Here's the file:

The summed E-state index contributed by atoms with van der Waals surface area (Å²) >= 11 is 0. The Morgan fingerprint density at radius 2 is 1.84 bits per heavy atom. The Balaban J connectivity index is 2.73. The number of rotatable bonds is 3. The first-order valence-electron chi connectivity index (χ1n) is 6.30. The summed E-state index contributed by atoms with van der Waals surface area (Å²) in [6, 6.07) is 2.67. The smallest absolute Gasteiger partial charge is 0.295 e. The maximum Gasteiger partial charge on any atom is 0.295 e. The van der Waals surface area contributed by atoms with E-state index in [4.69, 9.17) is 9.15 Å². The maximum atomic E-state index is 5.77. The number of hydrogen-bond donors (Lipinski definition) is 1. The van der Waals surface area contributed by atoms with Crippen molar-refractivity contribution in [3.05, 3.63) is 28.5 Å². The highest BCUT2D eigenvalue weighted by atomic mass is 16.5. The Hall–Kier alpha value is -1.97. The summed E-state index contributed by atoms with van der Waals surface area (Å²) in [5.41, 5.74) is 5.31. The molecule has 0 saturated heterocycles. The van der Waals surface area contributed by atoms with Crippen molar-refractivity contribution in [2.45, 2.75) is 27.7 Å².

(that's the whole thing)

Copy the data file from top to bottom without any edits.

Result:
The summed E-state index contributed by atoms with van der Waals surface area (Å²) >= 11 is 0. The Morgan fingerprint density at radius 2 is 1.84 bits per heavy atom. The Balaban J connectivity index is 2.73. The number of rotatable bonds is 3. The first-order valence-electron chi connectivity index (χ1n) is 6.30. The summed E-state index contributed by atoms with van der Waals surface area (Å²) in [6, 6.07) is 2.67. The smallest absolute Gasteiger partial charge is 0.295 e. The maximum Gasteiger partial charge on any atom is 0.295 e. The van der Waals surface area contributed by atoms with E-state index in [4.69, 9.17) is 9.15 Å². The maximum atomic E-state index is 5.77. The number of hydrogen-bond donors (Lipinski definition) is 1. The van der Waals surface area contributed by atoms with Crippen molar-refractivity contribution in [3.05, 3.63) is 28.5 Å². The highest BCUT2D eigenvalue weighted by atomic mass is 16.5. The Hall–Kier alpha value is -1.97. The summed E-state index contributed by atoms with van der Waals surface area (Å²) in [5.41, 5.74) is 5.31. The molecule has 0 saturated heterocycles. The van der Waals surface area contributed by atoms with Crippen molar-refractivity contribution in [2.45, 2.75) is 27.7 Å².